In the underbelly of the Parisian criminal world, the Police are frustrated by a gang committing a series of violent robberies. Leo Vrinks and Denis Klein are two cops seeking promotion, ... See full summary »
Mesrine was the foremost criminal, public enemy N°1, the man most wanted in France, guilty of 39 crimes. "In the police or newspaper history, Mesrine broke all records". The film begins ... See full summary »
After growing up in a poor gypsy camp, Edmond Vidal, aka Momon, has retained a sense of family, unfailing loyalty and pride in his origins. Most of all, he has remained friends with Serge ... See full summary »
Pierre, a young man in his thirties, grew up with his two brothers in a city in the suburbs of Paris. He still lives there today with his wife, Deborah. His everyday life is divided between... See full summary »
Benoît Magimel, who was at one time set to star, stepped down from the Mesrine project without informing producer Thomas Langmann, choosing instead to issue a press release. As a result of this a fight erupted on November 25th 2004 at the Intertalent talent agency between Langmann and Magimel's agent, François Samuelson, where Langmann headbutted Samuelson and broke his nose. Samuelson was on sick leave for nine days and pressed charges against Langmann. See more »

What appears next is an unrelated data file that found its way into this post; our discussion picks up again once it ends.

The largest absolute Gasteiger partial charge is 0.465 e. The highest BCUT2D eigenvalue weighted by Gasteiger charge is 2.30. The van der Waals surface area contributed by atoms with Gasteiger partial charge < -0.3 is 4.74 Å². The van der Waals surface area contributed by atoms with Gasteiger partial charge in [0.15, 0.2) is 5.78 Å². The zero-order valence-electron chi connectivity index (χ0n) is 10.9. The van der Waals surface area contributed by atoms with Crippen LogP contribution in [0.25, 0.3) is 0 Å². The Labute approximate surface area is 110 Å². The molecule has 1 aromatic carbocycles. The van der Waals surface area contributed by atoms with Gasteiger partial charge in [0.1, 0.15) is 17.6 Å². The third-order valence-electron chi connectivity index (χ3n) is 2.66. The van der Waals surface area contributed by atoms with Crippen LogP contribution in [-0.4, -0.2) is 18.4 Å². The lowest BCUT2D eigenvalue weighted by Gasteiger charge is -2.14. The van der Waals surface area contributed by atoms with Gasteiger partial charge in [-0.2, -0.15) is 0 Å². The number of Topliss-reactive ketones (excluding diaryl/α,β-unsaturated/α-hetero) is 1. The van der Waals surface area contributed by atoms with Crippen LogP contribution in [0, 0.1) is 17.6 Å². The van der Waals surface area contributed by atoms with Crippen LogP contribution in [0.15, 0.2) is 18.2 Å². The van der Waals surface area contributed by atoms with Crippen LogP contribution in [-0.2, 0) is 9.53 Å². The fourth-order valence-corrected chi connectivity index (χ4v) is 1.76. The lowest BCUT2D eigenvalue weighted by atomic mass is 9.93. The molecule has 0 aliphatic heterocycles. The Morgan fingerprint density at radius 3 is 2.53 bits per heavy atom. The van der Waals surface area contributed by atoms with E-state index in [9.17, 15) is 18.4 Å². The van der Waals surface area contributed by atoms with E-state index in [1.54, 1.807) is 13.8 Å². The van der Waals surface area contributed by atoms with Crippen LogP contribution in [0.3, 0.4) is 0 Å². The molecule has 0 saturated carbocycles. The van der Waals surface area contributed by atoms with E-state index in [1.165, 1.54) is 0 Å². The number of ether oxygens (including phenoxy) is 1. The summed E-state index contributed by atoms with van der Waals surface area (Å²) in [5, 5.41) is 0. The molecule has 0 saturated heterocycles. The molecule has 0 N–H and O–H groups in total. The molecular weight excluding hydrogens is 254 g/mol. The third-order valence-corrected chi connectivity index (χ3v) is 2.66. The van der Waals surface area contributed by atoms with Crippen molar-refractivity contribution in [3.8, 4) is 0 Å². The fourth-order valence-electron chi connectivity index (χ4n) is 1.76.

At the Bonaventure metro station scene, when the metro arrives, a sound of the wheels screeching can be heard as the train stops. The Montreal metro has rubber wheels, so it normally stops silently. See more »
Charistmatic gangster are a staple of cinema, and Frenchman Jacques Mesrine was actually liked to the most iconic of all such figures, Bonnie and Clyde. In truth, such people are rarely heroes, but this two-part story captures excellently the psychological processes that might have transformed an ordinary man into the public enemy of his day. Vincent Cassel is very good, and the film is full of suspense; it neither demonises nor glamorises its protagonist, and interestingly, sets his story against the backdrop of the political violence of the 1970s, which had a superficial interest to Mesrine as he built his own legend. Even if you're tired of violent criminal dramas, I recommend this one: the (true) story is amazing, and told with a humanistic viewpoint rare in such films.
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